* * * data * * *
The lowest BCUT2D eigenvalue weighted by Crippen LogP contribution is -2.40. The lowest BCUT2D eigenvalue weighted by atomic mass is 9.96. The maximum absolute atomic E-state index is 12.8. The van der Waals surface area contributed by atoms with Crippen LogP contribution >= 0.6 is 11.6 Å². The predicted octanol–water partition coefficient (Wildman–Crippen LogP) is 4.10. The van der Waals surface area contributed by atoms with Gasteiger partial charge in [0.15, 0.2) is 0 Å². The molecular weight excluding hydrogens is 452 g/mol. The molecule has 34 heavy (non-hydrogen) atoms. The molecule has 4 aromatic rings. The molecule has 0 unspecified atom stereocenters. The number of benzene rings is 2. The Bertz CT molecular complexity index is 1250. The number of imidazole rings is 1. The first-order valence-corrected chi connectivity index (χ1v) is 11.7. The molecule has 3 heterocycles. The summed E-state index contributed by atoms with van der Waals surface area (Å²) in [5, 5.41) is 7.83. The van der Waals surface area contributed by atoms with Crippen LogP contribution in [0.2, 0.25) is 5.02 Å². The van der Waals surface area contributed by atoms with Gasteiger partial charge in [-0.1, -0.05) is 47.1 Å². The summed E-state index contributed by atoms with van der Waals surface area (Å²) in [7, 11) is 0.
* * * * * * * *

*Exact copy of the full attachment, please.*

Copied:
The lowest BCUT2D eigenvalue weighted by Crippen LogP contribution is -2.40. The lowest BCUT2D eigenvalue weighted by atomic mass is 9.96. The maximum absolute atomic E-state index is 12.8. The van der Waals surface area contributed by atoms with Crippen LogP contribution >= 0.6 is 11.6 Å². The predicted octanol–water partition coefficient (Wildman–Crippen LogP) is 4.10. The van der Waals surface area contributed by atoms with Gasteiger partial charge in [0.15, 0.2) is 0 Å². The molecular weight excluding hydrogens is 452 g/mol. The molecule has 34 heavy (non-hydrogen) atoms. The molecule has 4 aromatic rings. The molecule has 0 unspecified atom stereocenters. The number of benzene rings is 2. The Bertz CT molecular complexity index is 1250. The number of imidazole rings is 1. The first-order valence-corrected chi connectivity index (χ1v) is 11.7. The molecule has 3 heterocycles. The summed E-state index contributed by atoms with van der Waals surface area (Å²) in [5, 5.41) is 7.83. The van der Waals surface area contributed by atoms with Crippen LogP contribution in [0.2, 0.25) is 5.02 Å². The van der Waals surface area contributed by atoms with Gasteiger partial charge in [-0.1, -0.05) is 47.1 Å². The summed E-state index contributed by atoms with van der Waals surface area (Å²) in [7, 11) is 0.